# Inequality equation of a Triangle

I have divided the Problem into two parts, a) and b):

a) Let $$a$$, $$b$$ and $$c$$ be the side lengths of a triangle with a perimeter of $$4$$. I need to prove that

$$a^2 + b^2 + c^2 + abc < 8$$.

b) And is there a real number $$d<8$$ such that for each triangle with the perimeter $$4$$, the inequality equation

$$a^2 + b^2 + c^2 + abc

is valid?

I tried to use Heron's Formula somehow for the first inequality equation.

$$s \, = \, \frac{a+b+c}{2}$$

and

$$F_{\triangle} = \sqrt{s(s-a)(s-b)(s-c)}$$

Now we have:

$$2s=4$$ so that $$s=2$$

Thus:

$$F_{\triangle} = \sqrt{2(2-a)(2-b)(2-c)}$$

Maybe we can exchange $$F_{\triangle}$$ somehow?

Has anyone another approach or an idea how to continue with Heron's formula?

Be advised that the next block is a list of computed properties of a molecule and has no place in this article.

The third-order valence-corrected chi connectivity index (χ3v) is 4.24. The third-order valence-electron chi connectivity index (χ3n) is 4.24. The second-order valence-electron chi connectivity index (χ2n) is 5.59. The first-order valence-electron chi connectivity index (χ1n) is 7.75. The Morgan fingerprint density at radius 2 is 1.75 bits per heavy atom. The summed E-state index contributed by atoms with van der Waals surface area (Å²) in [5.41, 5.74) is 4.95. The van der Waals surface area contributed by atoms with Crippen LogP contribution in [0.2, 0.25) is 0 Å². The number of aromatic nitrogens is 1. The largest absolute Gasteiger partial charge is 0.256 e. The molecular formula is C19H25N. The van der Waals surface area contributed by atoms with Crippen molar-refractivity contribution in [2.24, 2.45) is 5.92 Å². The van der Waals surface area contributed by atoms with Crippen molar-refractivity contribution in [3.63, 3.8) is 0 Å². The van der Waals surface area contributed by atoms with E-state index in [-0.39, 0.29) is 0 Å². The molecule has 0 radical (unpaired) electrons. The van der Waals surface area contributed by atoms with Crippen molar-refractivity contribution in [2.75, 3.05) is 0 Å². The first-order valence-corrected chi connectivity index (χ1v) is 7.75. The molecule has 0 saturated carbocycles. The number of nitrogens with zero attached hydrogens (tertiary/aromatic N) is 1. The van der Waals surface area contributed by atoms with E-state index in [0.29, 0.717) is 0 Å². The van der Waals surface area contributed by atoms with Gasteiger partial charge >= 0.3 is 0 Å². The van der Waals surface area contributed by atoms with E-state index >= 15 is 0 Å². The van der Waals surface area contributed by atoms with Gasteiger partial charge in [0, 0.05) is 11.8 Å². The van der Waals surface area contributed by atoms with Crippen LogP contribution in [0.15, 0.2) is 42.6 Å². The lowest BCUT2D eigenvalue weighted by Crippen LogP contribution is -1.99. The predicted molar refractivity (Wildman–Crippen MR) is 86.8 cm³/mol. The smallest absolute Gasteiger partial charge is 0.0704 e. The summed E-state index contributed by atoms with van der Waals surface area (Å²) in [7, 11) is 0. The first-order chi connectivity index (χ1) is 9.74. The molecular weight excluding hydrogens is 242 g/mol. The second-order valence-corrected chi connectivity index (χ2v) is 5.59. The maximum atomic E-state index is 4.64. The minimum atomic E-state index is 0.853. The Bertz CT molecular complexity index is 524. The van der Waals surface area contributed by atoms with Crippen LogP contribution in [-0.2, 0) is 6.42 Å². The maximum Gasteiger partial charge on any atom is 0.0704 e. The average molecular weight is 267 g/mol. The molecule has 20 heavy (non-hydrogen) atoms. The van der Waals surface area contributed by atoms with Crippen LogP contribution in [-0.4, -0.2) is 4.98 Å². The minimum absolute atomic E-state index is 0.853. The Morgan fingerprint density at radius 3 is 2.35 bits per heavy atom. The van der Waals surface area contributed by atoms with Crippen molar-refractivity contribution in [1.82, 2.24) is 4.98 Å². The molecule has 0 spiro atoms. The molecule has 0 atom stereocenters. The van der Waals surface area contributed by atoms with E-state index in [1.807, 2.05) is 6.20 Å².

Thx

• what do you mean by circumference of a triangle? Are you referring to the perimeter? Nov 18, 2018 at 18:27
• Yes, I'll change it... Nov 18, 2018 at 18:28

a) Because of $$a+b+c=4$$, you have $${a^2}+{b^2}+{c^2}={(a+b+c)^2}-2(ab+bc+ac)=4(a+b+c)-2(ab+bc+ac)$$ Therefore $${a^2}+{b^2}+{c^2}+abc=4(a+b+c)-2(ab+bc+ac)+abc=8-(2-a)(2-b)(2-c)$$
By triangle-inequality $$b+c>a$$ $$\Rightarrow4=a+b+c>a+a=2a\Rightarrow2>a$$ Analugously you can prove that $$2>b$$ and $$2>c$$.
Thus $${a^2}+{b^2}+{c^2}+abc=8-(2-a)(2-b)(2-c)<8$$
b) This inequality for $$d<8$$ isn't necessarily valid. Let for instance $$k=1-\frac{d}{8}>0$$.
Let furthermore $$a=b=2-k>0$$ Hence $${a^2}+{b^2}+{c^2}+abc>{a^2}+{b^2}=2{(2-k)^2}=8-8k+{k^2}>8-8k=d$$ which contradicts the condition $${a^2}+{b^2}+{c^2}+abc